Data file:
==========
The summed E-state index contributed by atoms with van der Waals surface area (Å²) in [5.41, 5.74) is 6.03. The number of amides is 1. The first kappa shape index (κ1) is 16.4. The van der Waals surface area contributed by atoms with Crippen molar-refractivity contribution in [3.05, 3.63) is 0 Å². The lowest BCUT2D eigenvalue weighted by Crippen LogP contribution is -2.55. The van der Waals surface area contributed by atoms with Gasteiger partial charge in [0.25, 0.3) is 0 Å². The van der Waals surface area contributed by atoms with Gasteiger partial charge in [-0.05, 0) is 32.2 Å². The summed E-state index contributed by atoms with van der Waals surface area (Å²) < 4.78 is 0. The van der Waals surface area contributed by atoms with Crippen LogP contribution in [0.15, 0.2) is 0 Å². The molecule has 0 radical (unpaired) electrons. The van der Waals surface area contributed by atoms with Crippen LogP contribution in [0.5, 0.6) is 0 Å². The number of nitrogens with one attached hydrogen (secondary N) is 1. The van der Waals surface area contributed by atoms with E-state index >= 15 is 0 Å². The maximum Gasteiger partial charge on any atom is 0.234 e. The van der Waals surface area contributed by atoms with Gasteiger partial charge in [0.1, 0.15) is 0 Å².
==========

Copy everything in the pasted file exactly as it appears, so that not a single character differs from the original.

The summed E-state index contributed by atoms with van der Waals surface area (Å²) in [5.41, 5.74) is 6.03. The number of amides is 1. The first kappa shape index (κ1) is 16.4. The van der Waals surface area contributed by atoms with Crippen molar-refractivity contribution in [3.05, 3.63) is 0 Å². The lowest BCUT2D eigenvalue weighted by Crippen LogP contribution is -2.55. The van der Waals surface area contributed by atoms with Gasteiger partial charge in [0.25, 0.3) is 0 Å². The van der Waals surface area contributed by atoms with Gasteiger partial charge in [-0.05, 0) is 32.2 Å². The summed E-state index contributed by atoms with van der Waals surface area (Å²) < 4.78 is 0. The van der Waals surface area contributed by atoms with Crippen LogP contribution in [0.15, 0.2) is 0 Å². The molecule has 0 radical (unpaired) electrons. The van der Waals surface area contributed by atoms with Crippen LogP contribution in [0.5, 0.6) is 0 Å². The number of nitrogens with one attached hydrogen (secondary N) is 1. The van der Waals surface area contributed by atoms with E-state index >= 15 is 0 Å². The maximum Gasteiger partial charge on any atom is 0.234 e. The van der Waals surface area contributed by atoms with Gasteiger partial charge in [0.1, 0.15) is 0 Å².